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2019-20 Player Review: Chris Stewart closes things out

One last season! Happy retirement!

NHL: Winnipeg Jets at Philadelphia Flyers Kyle Ross-USA TODAY Sports

We’re back with another season review, and after looking at a rookie’s season with the Flyers yesterday, we’re turning now to one of their most experienced veterans in Chris Stewart. It was a bit of a surprise when the Flyers, already dangerously close to the cap ceiling announced that they would be bringing in Stewart on a PTO, and even more of a surprise when he was officially signed to a contract. His season was an interesting one, as he was only in the lineup for a handful of games, spent some time in the press box, and then was ultimately sent down to the Phantoms to end the season. This was the end of his story as a member of the team—he wasn’t brought back for training camp in the return to play, or brought into the bubble in Toronto—and what are we to make of all that? Well, let’s talk about it.

By The Numbers

Basic Stats

Games Played Goals Assists Points PIM Shots on Goal Shooting Percentage
Games Played Goals Assists Points PIM Shots on Goal Shooting Percentage
16 0 1 1 21 5 0.00%

There isn’t a whole lot going on here. Stewart didn’t play many games with the Flyers, and his minutes were limited in the games he did play, and he isn’t really known for putting up massive offensive numbers, and we didn’t see much of that manifesting at all in his time with the Flyers. He picked up just one assist (a primary assist, for what it’s worth) in his 16 games. He wasn’t able to score at all, but he also wasn’t really putting himself in a great position to do so, as he also registered just five shots on goal in those 16 games. Just not much offense happening, across the board.

The relatively high penalty minute total doesn’t come as much of a surprise, given the role that Stewart often played—rather than a big offensive generator or play driver, he was chiefly a physical presence, and one who wasn’t afraid to get into a fight or two if called upon, so that’s where that’s coming from. And that is a contribution, it’s one that some might find more valuable than others, but it’s something.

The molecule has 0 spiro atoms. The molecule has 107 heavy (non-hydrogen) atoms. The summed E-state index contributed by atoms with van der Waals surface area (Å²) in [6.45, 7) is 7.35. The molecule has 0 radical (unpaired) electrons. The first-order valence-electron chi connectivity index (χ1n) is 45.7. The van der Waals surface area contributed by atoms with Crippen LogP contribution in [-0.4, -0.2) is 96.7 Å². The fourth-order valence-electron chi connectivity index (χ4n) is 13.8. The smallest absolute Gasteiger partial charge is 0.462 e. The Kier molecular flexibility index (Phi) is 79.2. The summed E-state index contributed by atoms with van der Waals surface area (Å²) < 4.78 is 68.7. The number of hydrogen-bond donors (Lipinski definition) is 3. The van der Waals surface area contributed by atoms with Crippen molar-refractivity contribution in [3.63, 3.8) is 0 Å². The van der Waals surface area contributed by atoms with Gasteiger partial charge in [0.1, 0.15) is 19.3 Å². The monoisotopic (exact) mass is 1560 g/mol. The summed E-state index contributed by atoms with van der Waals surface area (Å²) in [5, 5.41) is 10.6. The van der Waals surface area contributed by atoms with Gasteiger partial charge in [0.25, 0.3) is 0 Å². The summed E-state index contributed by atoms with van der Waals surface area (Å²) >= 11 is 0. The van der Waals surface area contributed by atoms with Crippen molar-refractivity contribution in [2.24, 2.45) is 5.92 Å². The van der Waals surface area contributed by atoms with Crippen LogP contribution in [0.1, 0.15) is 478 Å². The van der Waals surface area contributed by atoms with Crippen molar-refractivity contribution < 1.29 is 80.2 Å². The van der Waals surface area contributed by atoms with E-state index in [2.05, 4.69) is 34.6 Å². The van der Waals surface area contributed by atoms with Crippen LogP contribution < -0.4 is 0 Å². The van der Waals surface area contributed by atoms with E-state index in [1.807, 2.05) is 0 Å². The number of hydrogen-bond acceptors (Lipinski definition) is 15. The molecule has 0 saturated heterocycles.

5v5 On-Ice Stats

Corsi-For% Corsi-For% Rel Expected Goals-For% Expected Goals-For% Rel Goals For% PDO
Corsi-For% Corsi-For% Rel Expected Goals-For% Expected Goals-For% Rel Goals For% PDO
33.68 -18.1 25.59 -20.73 23.08 0.947

5v5 Individual Stats

Goals/60 Points/60 Shot Attempts/60 Expected Goals/60
Goals/60 Points/60 Shot Attempts/60 Expected Goals/60
0 0.49 5.37 0.29

Oh man. Where to begin. It’s worth noting that 16 games is still a relatively small sample, so we’ll keep that in mind, but all the same, these numbers are pretty brutal. Reflecting what we saw in the basic stats, there was very little offense happening when Stewart was on the ice. And that’s not great, but maybe it just is what it is, maybe that’s something we should expect. But making that look even worse is the fact that there doesn’t seem to have been much defense happening when he was on the ice either, as the Flyers were pretty thoroughly out-shot, out-chanced (both in shot attempts and high danger chances), and out-scored when he was out there.

We don’t really want to beat a dead horse here, there’s really no sense in it. These underlying numbers were really poor, and it does make sense that when the Flyers found some combinations for the fourth line that were a bit more consistent, were able to put up some better on-ice numbers and find some better results, that they decided to roll with them instead.

Three Burning Questions

Did this player live up to our expectations this season?

This is kind of a tough one. On the one hand, in terms of on-ice impact, there’s a lot that was left to be desired by his play, even if it was in a limited sample, and if our hope coming into the season was that he would be able to chip in even a bit more offensively when called upon, we’re probably feeling a bit disappointed.

But on the other hand, we always knew that a big part of the reason why Stewart was signed was to be a good locker room guy, and that’s a somewhat imprecise thing to try to measure the success of. He seems well liked, certainly enough that the team wants to keep him on to continue to be a positive influence on the players, so perhaps we can call that part a success, at least.

What do we expect from this player next season?

Well, we won’t be seeing any hockey playing from Stewart, for starters! Back in September, he announced his retirement from playing after 11 seasons in the league, and it was promptly announced that he had been hired by the Flyers as a player development coach. So we can expect to see him still around and on the ice during development and training camps, in all likelihood, as well as continuing his role—as Chuck Fletcher alluded to in the announcement of Stewart’s hiring—in helping to mentor young players off the ice.

He also remains a member of the Hockey Diversity Alliance, and while the group has decided they will no longer be affiliated with the NHL, we can still expect Stewart to remain active in that role, and to hopefully bring with him some of the information and activism from this group to his player development role.

What would we like to see this player improve on?

This one isn’t really applicable in this case, with Stewart retiring and all, so he’s escaping this one unscathed, no critiques to be made here. (Well, we could make them, but it doesn’t really matter at this point). He’s been lauded as a good locker room guy, a good influence, so hopefully he can carry that into his new role with the team. Just keep being you, buddy.